For years, Kansas City-area residents yearned to have chains such as IKEA, H&M and Whataburger open area locations. They’ve now checked off those favorites from their list — most recently with Whataburger, which has continued to expand locally.
But what else is Kansas City missing? The Kansas City Business Journal asked area developers and real estate brokers.
Several suggested smaller retail and restaurant chains that haven’t already saturated the U.S. In an era of easy online shopping, those types of tenants can be a draw for shopping centers and new real estate developments and they break up the homogeneity, Legacy Development Vice President of Development Dave Claflin said.
The Kansas City metro is “sitting prime right now” to attract new retailers and restaurants, Crossroads Real Estate Group Partner Cary Taylor said.
“There’s so much cool stuff going on here. I think people want to be a part of it,” he said.
He rattled off the area’s perks, such as new real estate developments, hosting a future World Cup, a new airport and a winning NFL team. And there’s creative entrepreneurs and local businesses.
“It’s a very unique position that the city is in,” Taylor said.
Here’s what Kansas City is lacking:
Ancho & Agave: Taylor described Ancho & Agave as a high-end Tex Mex restaurant with a best-in-class design. It has two open locations in Illinois and Wisconsin, with another opening soon in Nebraska.
“They have a killer brunch, which not a lot of Mexican places do,” Taylor said.
Diners also can expect top-notch craft cocktails and margaritas.
“It’s a really cool bar scene, which you don’t see at a lot of Tex Mex restaurants,” he said.
A premier steakhouse: After a 30-year run on the Country Club Plaza, Houston’s closed its sole area location in 2017, leaving a void on the Plaza and in Kansas City, Drake Development LLC President Matt Pennington said. The Plaza still needs a premier steakhouse to replace the loss, he said. He likes restaurants like Maple & Ash and STK Steakhouse, which don’t saturate markets.
“I’m always looking for a one-off concept that’s going to be unique to the entire market,” Pennington said. “STK is kind of that next-level steakhouse. They call themselves ‘vibe dining,’ where it’s not a quiet atmosphere. It’s an upbeat atmosphere with fun music, yet it’s very high-end food.”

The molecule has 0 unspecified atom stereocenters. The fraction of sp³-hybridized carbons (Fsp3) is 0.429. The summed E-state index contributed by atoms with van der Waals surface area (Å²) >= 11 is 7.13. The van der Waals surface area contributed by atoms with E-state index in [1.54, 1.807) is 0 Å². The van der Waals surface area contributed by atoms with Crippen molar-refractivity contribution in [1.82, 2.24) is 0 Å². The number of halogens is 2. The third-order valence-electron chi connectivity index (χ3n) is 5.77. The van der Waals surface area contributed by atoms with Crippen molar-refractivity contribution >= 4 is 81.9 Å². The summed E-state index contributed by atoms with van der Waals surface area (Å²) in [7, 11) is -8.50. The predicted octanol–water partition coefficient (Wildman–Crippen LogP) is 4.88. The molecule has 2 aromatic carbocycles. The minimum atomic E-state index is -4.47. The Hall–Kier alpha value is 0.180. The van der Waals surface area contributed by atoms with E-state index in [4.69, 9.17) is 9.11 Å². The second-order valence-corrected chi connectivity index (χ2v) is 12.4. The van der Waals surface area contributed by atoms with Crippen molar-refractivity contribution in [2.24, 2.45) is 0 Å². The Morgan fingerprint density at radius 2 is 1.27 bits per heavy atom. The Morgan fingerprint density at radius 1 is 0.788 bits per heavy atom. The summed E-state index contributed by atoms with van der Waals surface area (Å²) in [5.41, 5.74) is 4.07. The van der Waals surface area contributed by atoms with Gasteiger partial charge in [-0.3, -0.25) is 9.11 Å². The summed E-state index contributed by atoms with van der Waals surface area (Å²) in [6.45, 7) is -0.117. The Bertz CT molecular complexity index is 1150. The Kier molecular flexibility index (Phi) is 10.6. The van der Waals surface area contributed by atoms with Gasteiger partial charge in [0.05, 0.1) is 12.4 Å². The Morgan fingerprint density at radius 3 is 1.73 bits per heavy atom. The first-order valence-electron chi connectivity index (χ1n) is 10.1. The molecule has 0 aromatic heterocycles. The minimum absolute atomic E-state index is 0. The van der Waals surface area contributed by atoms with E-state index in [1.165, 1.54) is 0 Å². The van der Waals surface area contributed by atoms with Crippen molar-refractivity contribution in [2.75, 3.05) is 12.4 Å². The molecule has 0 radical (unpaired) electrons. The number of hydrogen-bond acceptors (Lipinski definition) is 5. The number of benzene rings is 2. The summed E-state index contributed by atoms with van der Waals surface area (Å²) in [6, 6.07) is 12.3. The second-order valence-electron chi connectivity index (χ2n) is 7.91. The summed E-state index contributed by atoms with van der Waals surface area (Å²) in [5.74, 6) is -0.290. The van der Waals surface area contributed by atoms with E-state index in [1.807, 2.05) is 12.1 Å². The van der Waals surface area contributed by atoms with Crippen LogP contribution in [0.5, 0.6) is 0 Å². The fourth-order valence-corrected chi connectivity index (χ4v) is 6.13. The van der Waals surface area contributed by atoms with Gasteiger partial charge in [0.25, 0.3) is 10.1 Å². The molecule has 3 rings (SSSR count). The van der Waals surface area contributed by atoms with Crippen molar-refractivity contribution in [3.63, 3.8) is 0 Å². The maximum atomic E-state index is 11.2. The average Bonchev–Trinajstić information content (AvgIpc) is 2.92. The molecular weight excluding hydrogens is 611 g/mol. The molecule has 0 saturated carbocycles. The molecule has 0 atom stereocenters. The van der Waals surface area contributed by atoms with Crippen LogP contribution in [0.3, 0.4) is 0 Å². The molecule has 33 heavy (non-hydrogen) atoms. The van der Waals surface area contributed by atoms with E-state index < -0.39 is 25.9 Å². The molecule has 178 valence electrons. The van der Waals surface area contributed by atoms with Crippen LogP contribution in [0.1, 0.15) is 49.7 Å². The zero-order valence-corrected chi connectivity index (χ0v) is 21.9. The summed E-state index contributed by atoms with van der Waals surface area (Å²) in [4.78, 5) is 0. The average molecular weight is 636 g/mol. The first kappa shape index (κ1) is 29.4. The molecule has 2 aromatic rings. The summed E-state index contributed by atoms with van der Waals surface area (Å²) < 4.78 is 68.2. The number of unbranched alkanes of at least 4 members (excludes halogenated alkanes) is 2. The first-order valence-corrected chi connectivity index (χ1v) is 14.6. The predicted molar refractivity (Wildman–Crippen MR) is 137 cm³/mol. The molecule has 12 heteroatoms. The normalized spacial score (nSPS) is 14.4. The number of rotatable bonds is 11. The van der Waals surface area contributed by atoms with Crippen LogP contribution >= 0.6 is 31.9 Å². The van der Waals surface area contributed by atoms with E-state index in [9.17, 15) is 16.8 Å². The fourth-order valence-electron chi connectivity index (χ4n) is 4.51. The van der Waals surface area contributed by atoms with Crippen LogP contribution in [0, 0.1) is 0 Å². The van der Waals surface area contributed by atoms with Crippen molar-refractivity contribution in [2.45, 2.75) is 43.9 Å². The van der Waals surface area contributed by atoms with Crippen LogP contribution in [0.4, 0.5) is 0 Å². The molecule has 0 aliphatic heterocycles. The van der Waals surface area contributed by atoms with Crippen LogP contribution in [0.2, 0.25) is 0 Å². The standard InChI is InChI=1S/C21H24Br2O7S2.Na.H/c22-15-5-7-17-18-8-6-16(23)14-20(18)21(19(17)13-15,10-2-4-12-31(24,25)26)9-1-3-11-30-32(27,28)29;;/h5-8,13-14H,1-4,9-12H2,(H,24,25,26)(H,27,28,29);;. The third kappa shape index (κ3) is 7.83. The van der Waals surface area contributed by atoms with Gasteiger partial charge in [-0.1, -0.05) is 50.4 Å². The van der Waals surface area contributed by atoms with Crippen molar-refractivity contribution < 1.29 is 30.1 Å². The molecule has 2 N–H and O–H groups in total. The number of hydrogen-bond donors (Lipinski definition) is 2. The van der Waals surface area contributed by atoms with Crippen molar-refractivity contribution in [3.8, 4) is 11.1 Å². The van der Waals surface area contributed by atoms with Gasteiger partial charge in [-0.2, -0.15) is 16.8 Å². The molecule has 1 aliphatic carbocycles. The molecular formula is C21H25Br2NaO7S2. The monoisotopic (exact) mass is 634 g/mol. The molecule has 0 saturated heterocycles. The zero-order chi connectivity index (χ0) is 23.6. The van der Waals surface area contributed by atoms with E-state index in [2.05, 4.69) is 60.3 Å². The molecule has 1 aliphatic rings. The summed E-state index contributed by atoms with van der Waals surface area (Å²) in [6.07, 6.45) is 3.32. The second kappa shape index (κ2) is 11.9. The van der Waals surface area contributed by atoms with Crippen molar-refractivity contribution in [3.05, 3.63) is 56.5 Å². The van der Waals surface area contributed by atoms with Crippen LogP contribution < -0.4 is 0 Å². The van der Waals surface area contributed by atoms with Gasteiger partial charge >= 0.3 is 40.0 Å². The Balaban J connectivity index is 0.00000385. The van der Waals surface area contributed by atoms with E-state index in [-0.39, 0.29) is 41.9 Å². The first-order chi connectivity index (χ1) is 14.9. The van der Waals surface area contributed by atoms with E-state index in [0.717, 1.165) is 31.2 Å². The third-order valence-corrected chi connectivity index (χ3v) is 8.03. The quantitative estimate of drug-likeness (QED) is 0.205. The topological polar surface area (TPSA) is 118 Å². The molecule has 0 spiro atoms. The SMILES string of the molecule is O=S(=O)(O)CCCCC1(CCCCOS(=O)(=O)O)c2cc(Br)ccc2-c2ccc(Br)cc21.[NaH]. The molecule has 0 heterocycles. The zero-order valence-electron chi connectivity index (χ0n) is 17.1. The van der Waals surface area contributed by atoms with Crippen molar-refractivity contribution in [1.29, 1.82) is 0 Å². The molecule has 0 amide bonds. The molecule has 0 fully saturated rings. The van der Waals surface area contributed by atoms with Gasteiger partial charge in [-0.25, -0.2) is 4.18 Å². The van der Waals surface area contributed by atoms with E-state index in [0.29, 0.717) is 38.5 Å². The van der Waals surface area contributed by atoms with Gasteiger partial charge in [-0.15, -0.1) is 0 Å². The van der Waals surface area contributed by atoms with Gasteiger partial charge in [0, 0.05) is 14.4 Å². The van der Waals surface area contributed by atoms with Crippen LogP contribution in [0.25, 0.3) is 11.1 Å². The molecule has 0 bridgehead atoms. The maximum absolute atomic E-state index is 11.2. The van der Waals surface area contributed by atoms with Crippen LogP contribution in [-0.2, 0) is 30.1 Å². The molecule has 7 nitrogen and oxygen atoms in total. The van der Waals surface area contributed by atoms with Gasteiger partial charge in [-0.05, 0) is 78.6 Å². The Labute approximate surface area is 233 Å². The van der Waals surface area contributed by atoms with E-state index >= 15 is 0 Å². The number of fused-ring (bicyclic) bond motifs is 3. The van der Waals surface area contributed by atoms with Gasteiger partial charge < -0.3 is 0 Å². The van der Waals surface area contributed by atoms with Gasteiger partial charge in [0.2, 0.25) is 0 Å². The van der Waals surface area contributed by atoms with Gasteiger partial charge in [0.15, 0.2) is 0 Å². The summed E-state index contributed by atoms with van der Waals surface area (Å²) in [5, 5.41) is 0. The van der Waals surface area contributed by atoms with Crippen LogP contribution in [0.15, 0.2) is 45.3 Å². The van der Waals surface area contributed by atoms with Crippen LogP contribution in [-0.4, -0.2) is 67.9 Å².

Portillo’s: Three real estate brokers highlighted Chicago-based Portillo’s, which touts offering “unrivaled Chicago street food” since 1963. Its popularity is akin to Chick-fil-A and its “crazy” long lines, said Max Kosoglad, a vice president and hospitality and retail specialist at Block & Co. Inc. Realtors. Its menu includes hot dogs and Polish sausages, pasta, salads, burgers and sandwiches.
The restaurant exudes an old-school vibe and gives patrons bang for their buck, LANE4 Property Group Senior Vice President Tom O’Leary said.
“It’s a really good sandwich place, and there’s nothing around here that really fits that mold,” he said.
Lazy Dog Bar & Grill: The family-owned restaurant has two locations in Colorado and is generating buzz from O’Leary’s industry peers. On its website, Lazy Dog Bar & Grill said, “We didn’t set out to create a restaurant that would forever change the culinary world, we set out to create a restaurant that promotes a community atmosphere and encourage good times.”
30hop: The modern American restaurant, which has 90 beers on tap and seasonal food menus, recently opened its third location in Iowa. It offers creative, neighborhood bar fare, Taylor said. Its menu features salads, soups, tacos and signature bowls, such as the creamy sausage rotini, and sandwiches such as the salmon bahn mi and truffle cheesesteak grilled cheese.